• 1
    Thank you, much like @James, I had to combine this with the accepted answer to fix. – Ben Everard Jan 22 '19 at 9:20

Just a note from my experience, you can find configuration file under this path /etc/mysql/mysql.conf.d/mysqld.cnf.

(I struggled for some time to find this path)

  • 1
    This is highly dependent on what distribution you are using. Best way is to just search for it: sudo find /etc -iname 'mysql*.cnf' – Martin Konecny Oct 9 '18 at 14:35
  • I appreciate the 'find' command. I'm new to command line, so it is very helpful. Thanks! – Heres2u Nov 13 '19 at 17:12
  • I struggled hours editing the /etc/mysq/conf.d/mysql.cnf untill I found this unswer. – Gayan Kavirathne Mar 27 '20 at 13:42
  • On Centos 7: find /etc -iname 'my*.cnf' – Jacques Koorts Nov 11 '20 at 15:16

In my case I was trying to connect to a remote mysql server on cent OS. After going through a lot of solutions (granting all privileges, removing ip bindings,enabling networking) problem was still not getting solved.

As it turned out, while looking into various solutions,I came across iptables, which made me realize mysql port 3306 was not accepting connections.

Here is a small note on how I checked and resolved this issue.

  • Checking if port is accepting connections:
telnet (mysql server ip) [portNo]
  • Adding ip table rule to allow connections on the port:
iptables -A INPUT -i eth0 -p tcp -m tcp --dport 3306 -j ACCEPT
  • Would not recommend this for production environment, but if your iptables are not configured properly, adding the rules might not still solve the issue. In that case following should be done:
service iptables stop

Hope this helps.


Please follow the below mentioned steps inorder to set the wildcard remote access for MySQL User.

(1) Open cmd.

(2) navigate to path C:\Program Files\MySQL\MySQL Server 5.X\bin and run this command.

mysql -u root -p

(3) Enter the root password.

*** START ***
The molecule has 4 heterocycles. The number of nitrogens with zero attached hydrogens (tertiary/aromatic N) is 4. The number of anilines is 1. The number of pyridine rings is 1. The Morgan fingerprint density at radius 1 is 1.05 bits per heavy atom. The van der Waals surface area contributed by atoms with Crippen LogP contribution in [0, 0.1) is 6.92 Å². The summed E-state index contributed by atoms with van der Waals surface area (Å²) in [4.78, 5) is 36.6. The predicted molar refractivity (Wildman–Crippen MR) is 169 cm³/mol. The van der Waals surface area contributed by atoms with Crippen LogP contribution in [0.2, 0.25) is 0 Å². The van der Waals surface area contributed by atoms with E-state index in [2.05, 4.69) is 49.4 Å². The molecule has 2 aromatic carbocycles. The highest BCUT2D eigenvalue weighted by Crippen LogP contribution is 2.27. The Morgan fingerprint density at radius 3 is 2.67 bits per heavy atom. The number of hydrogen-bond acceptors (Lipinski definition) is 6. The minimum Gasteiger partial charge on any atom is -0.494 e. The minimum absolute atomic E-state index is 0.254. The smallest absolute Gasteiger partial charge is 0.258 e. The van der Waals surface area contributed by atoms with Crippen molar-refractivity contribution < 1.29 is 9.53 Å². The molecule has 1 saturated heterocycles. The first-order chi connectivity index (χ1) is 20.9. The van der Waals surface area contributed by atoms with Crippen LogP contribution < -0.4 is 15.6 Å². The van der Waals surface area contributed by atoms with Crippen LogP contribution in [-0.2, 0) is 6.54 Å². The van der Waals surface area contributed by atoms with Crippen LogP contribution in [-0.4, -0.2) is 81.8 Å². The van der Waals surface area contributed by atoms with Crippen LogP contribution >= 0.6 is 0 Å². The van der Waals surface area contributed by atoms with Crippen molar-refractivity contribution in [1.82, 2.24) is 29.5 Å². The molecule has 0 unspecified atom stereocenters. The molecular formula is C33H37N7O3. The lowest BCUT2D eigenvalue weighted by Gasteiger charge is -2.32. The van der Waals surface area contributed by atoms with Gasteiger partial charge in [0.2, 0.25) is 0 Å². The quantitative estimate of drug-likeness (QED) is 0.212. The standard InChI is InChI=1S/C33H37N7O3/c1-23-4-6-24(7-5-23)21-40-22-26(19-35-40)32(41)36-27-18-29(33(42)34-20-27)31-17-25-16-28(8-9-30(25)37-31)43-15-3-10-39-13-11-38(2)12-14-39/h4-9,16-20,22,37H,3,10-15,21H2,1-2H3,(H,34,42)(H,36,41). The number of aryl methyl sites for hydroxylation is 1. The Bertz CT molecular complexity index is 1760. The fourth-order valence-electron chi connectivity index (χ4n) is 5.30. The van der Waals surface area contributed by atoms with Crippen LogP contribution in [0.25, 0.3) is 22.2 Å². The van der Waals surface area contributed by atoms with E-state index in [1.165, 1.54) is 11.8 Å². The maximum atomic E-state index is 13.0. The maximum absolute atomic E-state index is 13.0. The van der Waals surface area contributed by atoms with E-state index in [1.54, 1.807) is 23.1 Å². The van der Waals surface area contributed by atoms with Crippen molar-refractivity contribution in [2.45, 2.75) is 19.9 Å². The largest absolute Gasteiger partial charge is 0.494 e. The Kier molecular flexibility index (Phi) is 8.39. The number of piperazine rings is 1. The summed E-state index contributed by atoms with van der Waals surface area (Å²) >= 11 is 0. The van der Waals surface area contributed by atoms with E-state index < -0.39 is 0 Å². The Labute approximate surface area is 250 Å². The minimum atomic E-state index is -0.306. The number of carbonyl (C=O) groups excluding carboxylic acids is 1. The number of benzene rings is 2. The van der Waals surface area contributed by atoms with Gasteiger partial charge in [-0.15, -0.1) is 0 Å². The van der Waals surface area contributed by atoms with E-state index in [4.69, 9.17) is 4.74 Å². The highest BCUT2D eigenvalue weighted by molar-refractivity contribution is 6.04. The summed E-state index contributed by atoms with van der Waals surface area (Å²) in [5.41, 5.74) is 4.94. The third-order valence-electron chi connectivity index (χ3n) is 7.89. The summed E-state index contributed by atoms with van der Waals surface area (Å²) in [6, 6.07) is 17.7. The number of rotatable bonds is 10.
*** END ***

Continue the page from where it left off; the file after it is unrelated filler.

(4) Execute the following command to provide the permission.


USERNAME: Username you wish to connect to MySQL server.

IP: Public IP address from where you wish to allow access to MySQL server.

PASSWORD: Password of the username used.

IP can be replaced with % to allow user to connect from any IP address.

(5) Flush the previleges by following command and exit.


exit; or \q

enter image description here

  • 3
    After doing it, my root still have access denied. What have I missed? – TPG Jan 4 '18 at 3:03
  • You can try with your local system IP Address instead of % in the 4th step. It should work. % means any IP Address. – Hiren Parghi Jul 20 '18 at 21:58

All process for remote login. Remote login is off by default.You need to open it manually for all ip..to give access all ip


Specific Ip

GRANT ALL PRIVILEGES ON *.* TO 'root'@'your_desire_ip' IDENTIFIED BY 'password';


flush privileges;

You can check your User Host & Password

SELECT host,user,authentication_string FROM mysql.user;

Now your duty is to change this

bind-address =

You can find this on

sudo nano /etc/mysql/mysql.conf.d/mysqld.cnf

if you not find this on there then try this

sudo nano /etc/mysql/my.cnf

comment in this

#bind-address =

Then restart Mysql

sudo service mysql restart

Now enjoy remote login


If your MySQL server process is listening on or ::1 only then you will not be able to connect remotely. If you have a bind-address setting in /etc/my.cnf this might be the source of the problem.

You will also have to add privileges for a non-localhost user as well.